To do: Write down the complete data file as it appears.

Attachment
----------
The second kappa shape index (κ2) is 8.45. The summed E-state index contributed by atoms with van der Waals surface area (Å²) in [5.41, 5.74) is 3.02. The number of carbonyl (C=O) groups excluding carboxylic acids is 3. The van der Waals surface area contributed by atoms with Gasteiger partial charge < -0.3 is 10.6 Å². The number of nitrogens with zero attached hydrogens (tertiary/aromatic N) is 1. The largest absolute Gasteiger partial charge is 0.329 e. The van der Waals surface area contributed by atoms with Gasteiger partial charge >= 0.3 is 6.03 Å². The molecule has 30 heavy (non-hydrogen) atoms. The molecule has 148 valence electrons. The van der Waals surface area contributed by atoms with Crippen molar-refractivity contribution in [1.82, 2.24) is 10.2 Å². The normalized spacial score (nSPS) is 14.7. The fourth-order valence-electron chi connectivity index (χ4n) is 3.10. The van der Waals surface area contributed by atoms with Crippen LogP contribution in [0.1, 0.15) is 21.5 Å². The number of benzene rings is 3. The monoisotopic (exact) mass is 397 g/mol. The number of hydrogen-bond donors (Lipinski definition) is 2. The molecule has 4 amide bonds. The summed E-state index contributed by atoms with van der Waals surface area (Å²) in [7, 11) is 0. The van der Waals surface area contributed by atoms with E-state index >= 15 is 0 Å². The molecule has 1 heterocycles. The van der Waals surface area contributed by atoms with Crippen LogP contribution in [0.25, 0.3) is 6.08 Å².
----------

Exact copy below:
The second kappa shape index (κ2) is 8.45. The summed E-state index contributed by atoms with van der Waals surface area (Å²) in [5.41, 5.74) is 3.02. The number of carbonyl (C=O) groups excluding carboxylic acids is 3. The van der Waals surface area contributed by atoms with Gasteiger partial charge < -0.3 is 10.6 Å². The number of nitrogens with zero attached hydrogens (tertiary/aromatic N) is 1. The largest absolute Gasteiger partial charge is 0.329 e. The van der Waals surface area contributed by atoms with Gasteiger partial charge >= 0.3 is 6.03 Å². The molecule has 30 heavy (non-hydrogen) atoms. The molecule has 148 valence electrons. The van der Waals surface area contributed by atoms with Crippen molar-refractivity contribution in [1.82, 2.24) is 10.2 Å². The normalized spacial score (nSPS) is 14.7. The fourth-order valence-electron chi connectivity index (χ4n) is 3.10. The van der Waals surface area contributed by atoms with Crippen LogP contribution in [0.1, 0.15) is 21.5 Å². The number of benzene rings is 3. The monoisotopic (exact) mass is 397 g/mol. The number of hydrogen-bond donors (Lipinski definition) is 2. The molecule has 4 amide bonds. The summed E-state index contributed by atoms with van der Waals surface area (Å²) in [7, 11) is 0. The van der Waals surface area contributed by atoms with E-state index >= 15 is 0 Å². The molecule has 1 heterocycles. The van der Waals surface area contributed by atoms with Crippen LogP contribution in [0.25, 0.3) is 6.08 Å².